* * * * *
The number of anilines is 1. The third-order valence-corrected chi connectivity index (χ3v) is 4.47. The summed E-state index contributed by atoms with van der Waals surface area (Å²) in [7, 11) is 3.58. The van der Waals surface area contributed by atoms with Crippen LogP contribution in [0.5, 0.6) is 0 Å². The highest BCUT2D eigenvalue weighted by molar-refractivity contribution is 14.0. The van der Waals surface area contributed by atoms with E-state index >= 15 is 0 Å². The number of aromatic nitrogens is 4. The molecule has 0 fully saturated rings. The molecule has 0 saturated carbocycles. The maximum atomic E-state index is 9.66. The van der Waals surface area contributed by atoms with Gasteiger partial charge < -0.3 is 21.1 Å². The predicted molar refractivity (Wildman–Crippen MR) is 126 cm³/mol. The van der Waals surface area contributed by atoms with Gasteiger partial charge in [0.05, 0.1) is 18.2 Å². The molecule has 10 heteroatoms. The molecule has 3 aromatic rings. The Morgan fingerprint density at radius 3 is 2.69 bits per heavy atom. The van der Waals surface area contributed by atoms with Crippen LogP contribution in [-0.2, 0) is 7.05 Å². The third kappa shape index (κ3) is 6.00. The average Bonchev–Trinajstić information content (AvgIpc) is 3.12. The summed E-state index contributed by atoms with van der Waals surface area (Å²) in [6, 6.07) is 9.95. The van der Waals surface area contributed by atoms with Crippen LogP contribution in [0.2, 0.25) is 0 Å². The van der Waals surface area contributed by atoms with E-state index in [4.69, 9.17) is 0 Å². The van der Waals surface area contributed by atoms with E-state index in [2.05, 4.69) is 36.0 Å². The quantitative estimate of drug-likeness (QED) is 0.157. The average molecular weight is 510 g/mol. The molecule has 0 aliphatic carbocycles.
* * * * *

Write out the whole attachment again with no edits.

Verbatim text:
The number of anilines is 1. The third-order valence-corrected chi connectivity index (χ3v) is 4.47. The summed E-state index contributed by atoms with van der Waals surface area (Å²) in [7, 11) is 3.58. The van der Waals surface area contributed by atoms with Crippen LogP contribution in [0.5, 0.6) is 0 Å². The highest BCUT2D eigenvalue weighted by molar-refractivity contribution is 14.0. The van der Waals surface area contributed by atoms with E-state index >= 15 is 0 Å². The number of aromatic nitrogens is 4. The molecule has 0 fully saturated rings. The molecule has 0 saturated carbocycles. The maximum atomic E-state index is 9.66. The van der Waals surface area contributed by atoms with Gasteiger partial charge < -0.3 is 21.1 Å². The predicted molar refractivity (Wildman–Crippen MR) is 126 cm³/mol. The van der Waals surface area contributed by atoms with Gasteiger partial charge in [0.05, 0.1) is 18.2 Å². The molecule has 10 heteroatoms. The molecule has 3 aromatic rings. The Morgan fingerprint density at radius 3 is 2.69 bits per heavy atom. The van der Waals surface area contributed by atoms with Crippen LogP contribution in [-0.2, 0) is 7.05 Å². The third kappa shape index (κ3) is 6.00. The average Bonchev–Trinajstić information content (AvgIpc) is 3.12. The summed E-state index contributed by atoms with van der Waals surface area (Å²) in [6, 6.07) is 9.95. The van der Waals surface area contributed by atoms with Crippen LogP contribution in [0.2, 0.25) is 0 Å². The van der Waals surface area contributed by atoms with E-state index in [4.69, 9.17) is 0 Å². The van der Waals surface area contributed by atoms with E-state index in [2.05, 4.69) is 36.0 Å². The quantitative estimate of drug-likeness (QED) is 0.157. The average molecular weight is 510 g/mol. The molecule has 0 aliphatic carbocycles.